I raised chickens (and other things) for years, so I know what I am talking about. I am willing to help anyone who is interested in changing the bylaw and teaching people how to raise their backyard birds, what birds to get (I favour Red Sussex Crosses - a multipurpose bird and very friendly - not "flappy" and neurotic, a good egg producer), where to get them http://www.rochesterhatchery.com/frame.html Buckerfields in town can supply everything you need to raise chickens in your backyard.

Where I live, I CAN have chickens legally. And my landlord has agreed that I can - he knows he'll be the recipient of any extra eggs my chickens will produce!
Last edited by grammafreddy on Mar 19th, 2010, 7:34 pm, edited 2 times in total.
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Backyard Chickens?

Postby grammafreddy » Nov 20th, 2008, 1:24 pm

X-post ... http://forums.castanet.net/viewtopic.php?f=34&t=16229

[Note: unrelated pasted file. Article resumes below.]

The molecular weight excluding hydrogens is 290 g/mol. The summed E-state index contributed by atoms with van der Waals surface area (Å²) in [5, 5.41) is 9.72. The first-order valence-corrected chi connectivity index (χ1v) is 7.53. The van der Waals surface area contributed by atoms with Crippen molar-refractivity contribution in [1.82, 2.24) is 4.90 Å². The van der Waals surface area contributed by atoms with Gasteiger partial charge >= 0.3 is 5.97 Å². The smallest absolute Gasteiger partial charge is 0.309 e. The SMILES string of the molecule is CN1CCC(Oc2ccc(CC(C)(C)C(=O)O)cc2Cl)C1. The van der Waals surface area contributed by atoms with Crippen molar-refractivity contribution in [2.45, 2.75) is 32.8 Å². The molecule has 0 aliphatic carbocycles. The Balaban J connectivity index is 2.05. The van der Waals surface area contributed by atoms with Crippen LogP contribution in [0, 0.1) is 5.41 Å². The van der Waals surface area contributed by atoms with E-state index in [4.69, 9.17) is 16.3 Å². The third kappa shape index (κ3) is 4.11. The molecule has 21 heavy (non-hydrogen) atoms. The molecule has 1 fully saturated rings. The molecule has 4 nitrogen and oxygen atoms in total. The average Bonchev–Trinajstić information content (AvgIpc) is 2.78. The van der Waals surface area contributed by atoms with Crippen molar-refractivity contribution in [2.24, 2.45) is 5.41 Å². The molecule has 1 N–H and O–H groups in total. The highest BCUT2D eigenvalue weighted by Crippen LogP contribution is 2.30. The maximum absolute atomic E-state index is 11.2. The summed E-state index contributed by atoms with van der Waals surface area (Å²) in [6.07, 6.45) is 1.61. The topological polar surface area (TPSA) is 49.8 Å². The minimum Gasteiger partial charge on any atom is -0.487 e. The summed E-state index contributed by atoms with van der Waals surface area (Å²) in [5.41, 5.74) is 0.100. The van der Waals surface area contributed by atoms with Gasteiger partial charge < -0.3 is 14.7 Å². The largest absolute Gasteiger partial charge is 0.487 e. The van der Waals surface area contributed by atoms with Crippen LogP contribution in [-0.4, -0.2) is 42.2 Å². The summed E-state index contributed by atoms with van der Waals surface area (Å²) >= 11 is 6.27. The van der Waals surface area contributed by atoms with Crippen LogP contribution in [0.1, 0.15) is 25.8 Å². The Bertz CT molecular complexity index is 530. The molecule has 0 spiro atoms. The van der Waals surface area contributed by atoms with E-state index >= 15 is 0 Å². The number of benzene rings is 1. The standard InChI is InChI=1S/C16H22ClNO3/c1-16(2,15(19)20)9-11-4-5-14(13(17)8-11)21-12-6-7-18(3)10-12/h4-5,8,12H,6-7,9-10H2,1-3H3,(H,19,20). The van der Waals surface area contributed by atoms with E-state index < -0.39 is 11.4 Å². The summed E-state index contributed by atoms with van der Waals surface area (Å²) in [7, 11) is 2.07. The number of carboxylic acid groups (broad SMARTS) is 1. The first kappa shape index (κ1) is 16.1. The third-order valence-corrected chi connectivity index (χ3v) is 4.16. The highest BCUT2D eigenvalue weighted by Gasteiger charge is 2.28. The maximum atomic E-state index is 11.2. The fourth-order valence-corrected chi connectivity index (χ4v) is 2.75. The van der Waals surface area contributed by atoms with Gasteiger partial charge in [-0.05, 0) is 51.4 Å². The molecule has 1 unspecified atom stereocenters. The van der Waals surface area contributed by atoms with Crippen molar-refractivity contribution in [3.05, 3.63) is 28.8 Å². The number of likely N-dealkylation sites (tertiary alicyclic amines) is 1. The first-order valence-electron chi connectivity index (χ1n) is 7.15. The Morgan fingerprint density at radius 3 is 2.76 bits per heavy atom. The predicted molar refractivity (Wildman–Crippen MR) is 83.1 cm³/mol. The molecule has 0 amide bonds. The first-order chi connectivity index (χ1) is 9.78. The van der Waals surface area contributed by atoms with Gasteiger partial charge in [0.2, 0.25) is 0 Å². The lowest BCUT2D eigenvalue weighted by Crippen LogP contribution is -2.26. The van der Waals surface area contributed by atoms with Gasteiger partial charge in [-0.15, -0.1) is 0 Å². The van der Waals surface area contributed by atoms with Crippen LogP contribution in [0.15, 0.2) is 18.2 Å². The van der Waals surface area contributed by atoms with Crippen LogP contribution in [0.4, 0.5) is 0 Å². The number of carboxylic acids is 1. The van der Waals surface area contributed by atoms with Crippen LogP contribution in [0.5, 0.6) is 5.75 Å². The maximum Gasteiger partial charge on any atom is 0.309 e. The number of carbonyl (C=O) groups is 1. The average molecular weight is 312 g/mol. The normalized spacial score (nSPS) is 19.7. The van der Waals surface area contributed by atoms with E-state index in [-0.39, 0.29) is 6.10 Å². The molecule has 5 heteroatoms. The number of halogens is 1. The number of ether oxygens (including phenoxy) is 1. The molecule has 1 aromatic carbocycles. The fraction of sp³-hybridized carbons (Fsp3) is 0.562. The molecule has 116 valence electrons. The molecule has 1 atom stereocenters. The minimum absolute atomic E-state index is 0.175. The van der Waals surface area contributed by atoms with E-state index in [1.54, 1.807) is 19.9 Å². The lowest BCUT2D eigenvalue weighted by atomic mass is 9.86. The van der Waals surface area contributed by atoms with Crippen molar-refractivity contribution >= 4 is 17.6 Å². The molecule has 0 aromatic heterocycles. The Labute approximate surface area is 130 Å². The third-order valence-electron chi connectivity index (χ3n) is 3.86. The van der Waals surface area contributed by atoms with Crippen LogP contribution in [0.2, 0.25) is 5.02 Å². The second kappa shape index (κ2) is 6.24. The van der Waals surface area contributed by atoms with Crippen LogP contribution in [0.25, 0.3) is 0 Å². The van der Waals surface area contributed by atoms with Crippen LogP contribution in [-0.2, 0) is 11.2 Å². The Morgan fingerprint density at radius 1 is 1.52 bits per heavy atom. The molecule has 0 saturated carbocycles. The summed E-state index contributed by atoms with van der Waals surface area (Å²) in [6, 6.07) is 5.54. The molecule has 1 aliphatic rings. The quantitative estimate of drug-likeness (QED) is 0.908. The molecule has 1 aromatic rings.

Thoughts??? Well, constructive, positive thoughts....
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Re: The NEW status symbol ... backyard chickens

Postby flamingfingers » Nov 20th, 2008, 1:51 pm

grammafreddy wrote:Seems more urban dweller are become urban chicken farmers ... for many reasons.

"SNIP"....

People are realizing chickens are a multipurpose pet. They eat bugs and weeds, they're really fun to watch. And how many pets make you breakfast?

Where I live, I CAN have chickens legally. And my landlord has agreed that I can - he knows he'll be the recipient of any extra eggs my chickens will produce!


Yess!!